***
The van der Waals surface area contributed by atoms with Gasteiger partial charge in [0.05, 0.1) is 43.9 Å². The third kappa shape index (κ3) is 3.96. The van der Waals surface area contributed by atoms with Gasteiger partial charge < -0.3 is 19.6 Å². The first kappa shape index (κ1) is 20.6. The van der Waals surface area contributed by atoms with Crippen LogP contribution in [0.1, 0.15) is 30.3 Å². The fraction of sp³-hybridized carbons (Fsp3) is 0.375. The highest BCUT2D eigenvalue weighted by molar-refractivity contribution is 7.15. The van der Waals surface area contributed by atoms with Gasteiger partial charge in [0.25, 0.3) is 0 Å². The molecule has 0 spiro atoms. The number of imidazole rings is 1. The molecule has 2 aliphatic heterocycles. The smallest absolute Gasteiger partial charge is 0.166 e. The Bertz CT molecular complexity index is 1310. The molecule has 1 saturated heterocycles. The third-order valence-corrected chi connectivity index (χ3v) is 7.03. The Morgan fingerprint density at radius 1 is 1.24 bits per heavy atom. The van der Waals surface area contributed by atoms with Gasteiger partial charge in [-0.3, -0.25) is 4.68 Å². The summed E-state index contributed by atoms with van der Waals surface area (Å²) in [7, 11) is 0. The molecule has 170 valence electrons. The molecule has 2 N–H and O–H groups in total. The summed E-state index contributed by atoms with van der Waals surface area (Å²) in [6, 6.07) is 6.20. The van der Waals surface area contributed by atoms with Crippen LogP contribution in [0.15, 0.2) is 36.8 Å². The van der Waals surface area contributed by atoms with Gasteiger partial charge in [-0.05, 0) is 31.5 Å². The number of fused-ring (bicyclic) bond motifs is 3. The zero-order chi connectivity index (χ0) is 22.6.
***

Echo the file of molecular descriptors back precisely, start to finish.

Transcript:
The van der Waals surface area contributed by atoms with Gasteiger partial charge in [0.05, 0.1) is 43.9 Å². The third kappa shape index (κ3) is 3.96. The van der Waals surface area contributed by atoms with Gasteiger partial charge < -0.3 is 19.6 Å². The first kappa shape index (κ1) is 20.6. The van der Waals surface area contributed by atoms with Crippen LogP contribution in [0.1, 0.15) is 30.3 Å². The fraction of sp³-hybridized carbons (Fsp3) is 0.375. The highest BCUT2D eigenvalue weighted by molar-refractivity contribution is 7.15. The van der Waals surface area contributed by atoms with Gasteiger partial charge in [0.25, 0.3) is 0 Å². The molecule has 0 spiro atoms. The number of imidazole rings is 1. The molecule has 2 aliphatic heterocycles. The smallest absolute Gasteiger partial charge is 0.166 e. The Bertz CT molecular complexity index is 1310. The molecule has 1 saturated heterocycles. The third-order valence-corrected chi connectivity index (χ3v) is 7.03. The Morgan fingerprint density at radius 1 is 1.24 bits per heavy atom. The van der Waals surface area contributed by atoms with Gasteiger partial charge in [-0.3, -0.25) is 4.68 Å². The summed E-state index contributed by atoms with van der Waals surface area (Å²) in [7, 11) is 0. The molecule has 170 valence electrons. The molecule has 2 N–H and O–H groups in total. The summed E-state index contributed by atoms with van der Waals surface area (Å²) in [6, 6.07) is 6.20. The van der Waals surface area contributed by atoms with Crippen LogP contribution in [0.15, 0.2) is 36.8 Å². The van der Waals surface area contributed by atoms with Gasteiger partial charge in [-0.05, 0) is 31.5 Å². The number of fused-ring (bicyclic) bond motifs is 3. The zero-order chi connectivity index (χ0) is 22.6.